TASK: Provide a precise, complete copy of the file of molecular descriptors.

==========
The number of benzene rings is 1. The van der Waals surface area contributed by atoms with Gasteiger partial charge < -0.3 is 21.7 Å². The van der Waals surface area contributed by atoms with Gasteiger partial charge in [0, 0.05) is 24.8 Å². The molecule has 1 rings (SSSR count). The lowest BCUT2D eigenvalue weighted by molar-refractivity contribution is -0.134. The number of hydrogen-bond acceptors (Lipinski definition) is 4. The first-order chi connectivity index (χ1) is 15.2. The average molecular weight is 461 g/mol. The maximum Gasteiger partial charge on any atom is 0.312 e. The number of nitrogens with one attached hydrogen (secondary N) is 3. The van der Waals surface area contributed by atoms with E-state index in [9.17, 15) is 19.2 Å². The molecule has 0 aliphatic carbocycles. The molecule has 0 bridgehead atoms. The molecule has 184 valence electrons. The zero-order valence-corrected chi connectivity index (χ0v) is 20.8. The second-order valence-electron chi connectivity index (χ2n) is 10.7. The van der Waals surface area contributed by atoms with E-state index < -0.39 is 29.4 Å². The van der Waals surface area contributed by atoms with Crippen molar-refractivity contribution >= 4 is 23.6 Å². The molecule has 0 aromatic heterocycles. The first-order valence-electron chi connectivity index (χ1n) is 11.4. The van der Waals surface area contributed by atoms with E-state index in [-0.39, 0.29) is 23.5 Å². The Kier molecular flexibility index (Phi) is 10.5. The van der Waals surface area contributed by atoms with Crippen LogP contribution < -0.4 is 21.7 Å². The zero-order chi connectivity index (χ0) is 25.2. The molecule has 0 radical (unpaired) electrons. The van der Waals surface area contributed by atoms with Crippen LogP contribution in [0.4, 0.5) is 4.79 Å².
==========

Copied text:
The number of benzene rings is 1. The van der Waals surface area contributed by atoms with Gasteiger partial charge < -0.3 is 21.7 Å². The van der Waals surface area contributed by atoms with Gasteiger partial charge in [0, 0.05) is 24.8 Å². The molecule has 1 rings (SSSR count). The lowest BCUT2D eigenvalue weighted by molar-refractivity contribution is -0.134. The number of hydrogen-bond acceptors (Lipinski definition) is 4. The first-order chi connectivity index (χ1) is 15.2. The average molecular weight is 461 g/mol. The maximum Gasteiger partial charge on any atom is 0.312 e. The number of nitrogens with one attached hydrogen (secondary N) is 3. The van der Waals surface area contributed by atoms with E-state index in [9.17, 15) is 19.2 Å². The molecule has 0 aliphatic carbocycles. The molecule has 0 bridgehead atoms. The molecule has 184 valence electrons. The zero-order valence-corrected chi connectivity index (χ0v) is 20.8. The second-order valence-electron chi connectivity index (χ2n) is 10.7. The van der Waals surface area contributed by atoms with E-state index < -0.39 is 29.4 Å². The van der Waals surface area contributed by atoms with Crippen molar-refractivity contribution >= 4 is 23.6 Å². The molecule has 0 aromatic heterocycles. The first-order valence-electron chi connectivity index (χ1n) is 11.4. The van der Waals surface area contributed by atoms with E-state index in [-0.39, 0.29) is 23.5 Å². The Kier molecular flexibility index (Phi) is 10.5. The van der Waals surface area contributed by atoms with Crippen LogP contribution < -0.4 is 21.7 Å². The zero-order chi connectivity index (χ0) is 25.2. The molecule has 0 radical (unpaired) electrons. The van der Waals surface area contributed by atoms with Crippen LogP contribution in [0.4, 0.5) is 4.79 Å².